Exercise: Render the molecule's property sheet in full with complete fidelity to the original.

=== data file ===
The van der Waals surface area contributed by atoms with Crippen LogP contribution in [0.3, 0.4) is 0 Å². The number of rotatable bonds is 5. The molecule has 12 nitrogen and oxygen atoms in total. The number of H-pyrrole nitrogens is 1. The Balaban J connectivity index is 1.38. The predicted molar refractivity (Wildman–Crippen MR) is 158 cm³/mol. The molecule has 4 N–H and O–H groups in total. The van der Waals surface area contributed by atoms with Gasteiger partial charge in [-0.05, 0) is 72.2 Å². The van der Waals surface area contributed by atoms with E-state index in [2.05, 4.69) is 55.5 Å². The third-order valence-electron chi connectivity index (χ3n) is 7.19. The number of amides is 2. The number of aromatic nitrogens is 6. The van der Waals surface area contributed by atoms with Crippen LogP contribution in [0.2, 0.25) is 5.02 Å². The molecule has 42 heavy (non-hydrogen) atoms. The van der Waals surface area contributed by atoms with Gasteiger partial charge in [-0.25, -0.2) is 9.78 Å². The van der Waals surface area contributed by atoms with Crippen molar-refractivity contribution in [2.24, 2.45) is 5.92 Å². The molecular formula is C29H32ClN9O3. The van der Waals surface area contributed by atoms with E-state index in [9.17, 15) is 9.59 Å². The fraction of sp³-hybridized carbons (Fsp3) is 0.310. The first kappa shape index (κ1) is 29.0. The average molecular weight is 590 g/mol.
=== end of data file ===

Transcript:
The van der Waals surface area contributed by atoms with Crippen LogP contribution in [0.3, 0.4) is 0 Å². The number of rotatable bonds is 5. The molecule has 12 nitrogen and oxygen atoms in total. The number of H-pyrrole nitrogens is 1. The Balaban J connectivity index is 1.38. The predicted molar refractivity (Wildman–Crippen MR) is 158 cm³/mol. The molecule has 4 N–H and O–H groups in total. The van der Waals surface area contributed by atoms with Gasteiger partial charge in [-0.05, 0) is 72.2 Å². The van der Waals surface area contributed by atoms with E-state index in [2.05, 4.69) is 55.5 Å². The third-order valence-electron chi connectivity index (χ3n) is 7.19. The number of amides is 2. The number of aromatic nitrogens is 6. The van der Waals surface area contributed by atoms with Crippen LogP contribution in [0.2, 0.25) is 5.02 Å². The molecule has 42 heavy (non-hydrogen) atoms. The van der Waals surface area contributed by atoms with Gasteiger partial charge in [-0.25, -0.2) is 9.78 Å². The van der Waals surface area contributed by atoms with Crippen molar-refractivity contribution in [2.24, 2.45) is 5.92 Å². The molecular formula is C29H32ClN9O3. The van der Waals surface area contributed by atoms with E-state index in [9.17, 15) is 9.59 Å². The fraction of sp³-hybridized carbons (Fsp3) is 0.310. The first kappa shape index (κ1) is 29.0. The average molecular weight is 590 g/mol.